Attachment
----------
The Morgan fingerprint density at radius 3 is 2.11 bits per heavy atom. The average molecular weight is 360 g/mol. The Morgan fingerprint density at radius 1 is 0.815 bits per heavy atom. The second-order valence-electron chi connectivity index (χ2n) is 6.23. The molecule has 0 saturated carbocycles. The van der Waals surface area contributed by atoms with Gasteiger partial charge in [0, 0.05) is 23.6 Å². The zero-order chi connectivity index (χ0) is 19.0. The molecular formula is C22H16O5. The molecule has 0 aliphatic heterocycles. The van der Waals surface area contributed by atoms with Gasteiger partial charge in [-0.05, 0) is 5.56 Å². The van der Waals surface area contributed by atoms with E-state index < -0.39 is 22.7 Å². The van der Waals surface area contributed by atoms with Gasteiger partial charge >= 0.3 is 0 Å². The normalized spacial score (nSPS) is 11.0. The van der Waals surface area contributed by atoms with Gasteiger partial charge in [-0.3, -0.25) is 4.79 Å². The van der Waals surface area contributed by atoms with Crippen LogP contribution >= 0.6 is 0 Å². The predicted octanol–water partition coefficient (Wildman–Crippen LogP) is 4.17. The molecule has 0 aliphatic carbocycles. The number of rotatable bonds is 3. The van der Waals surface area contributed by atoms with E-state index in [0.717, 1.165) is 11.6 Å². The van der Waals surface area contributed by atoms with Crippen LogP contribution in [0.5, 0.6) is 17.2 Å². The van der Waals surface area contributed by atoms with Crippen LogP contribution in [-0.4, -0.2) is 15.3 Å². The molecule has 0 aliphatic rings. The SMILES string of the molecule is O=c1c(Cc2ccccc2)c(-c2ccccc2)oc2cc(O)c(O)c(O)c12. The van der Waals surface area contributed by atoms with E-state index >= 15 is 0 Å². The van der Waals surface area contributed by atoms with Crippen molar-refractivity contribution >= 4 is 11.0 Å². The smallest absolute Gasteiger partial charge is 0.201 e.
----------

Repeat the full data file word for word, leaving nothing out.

The Morgan fingerprint density at radius 3 is 2.11 bits per heavy atom. The average molecular weight is 360 g/mol. The Morgan fingerprint density at radius 1 is 0.815 bits per heavy atom. The second-order valence-electron chi connectivity index (χ2n) is 6.23. The molecule has 0 saturated carbocycles. The van der Waals surface area contributed by atoms with Gasteiger partial charge in [0, 0.05) is 23.6 Å². The zero-order chi connectivity index (χ0) is 19.0. The molecular formula is C22H16O5. The molecule has 0 aliphatic heterocycles. The van der Waals surface area contributed by atoms with Gasteiger partial charge in [-0.05, 0) is 5.56 Å². The van der Waals surface area contributed by atoms with E-state index < -0.39 is 22.7 Å². The van der Waals surface area contributed by atoms with Gasteiger partial charge >= 0.3 is 0 Å². The normalized spacial score (nSPS) is 11.0. The van der Waals surface area contributed by atoms with Gasteiger partial charge in [-0.3, -0.25) is 4.79 Å². The van der Waals surface area contributed by atoms with Crippen LogP contribution >= 0.6 is 0 Å². The predicted octanol–water partition coefficient (Wildman–Crippen LogP) is 4.17. The molecule has 0 aliphatic carbocycles. The number of rotatable bonds is 3. The van der Waals surface area contributed by atoms with E-state index in [0.717, 1.165) is 11.6 Å². The van der Waals surface area contributed by atoms with Crippen LogP contribution in [0.5, 0.6) is 17.2 Å². The van der Waals surface area contributed by atoms with Crippen LogP contribution in [-0.4, -0.2) is 15.3 Å². The molecule has 0 aliphatic rings. The SMILES string of the molecule is O=c1c(Cc2ccccc2)c(-c2ccccc2)oc2cc(O)c(O)c(O)c12. The van der Waals surface area contributed by atoms with E-state index >= 15 is 0 Å². The van der Waals surface area contributed by atoms with Crippen molar-refractivity contribution >= 4 is 11.0 Å². The smallest absolute Gasteiger partial charge is 0.201 e.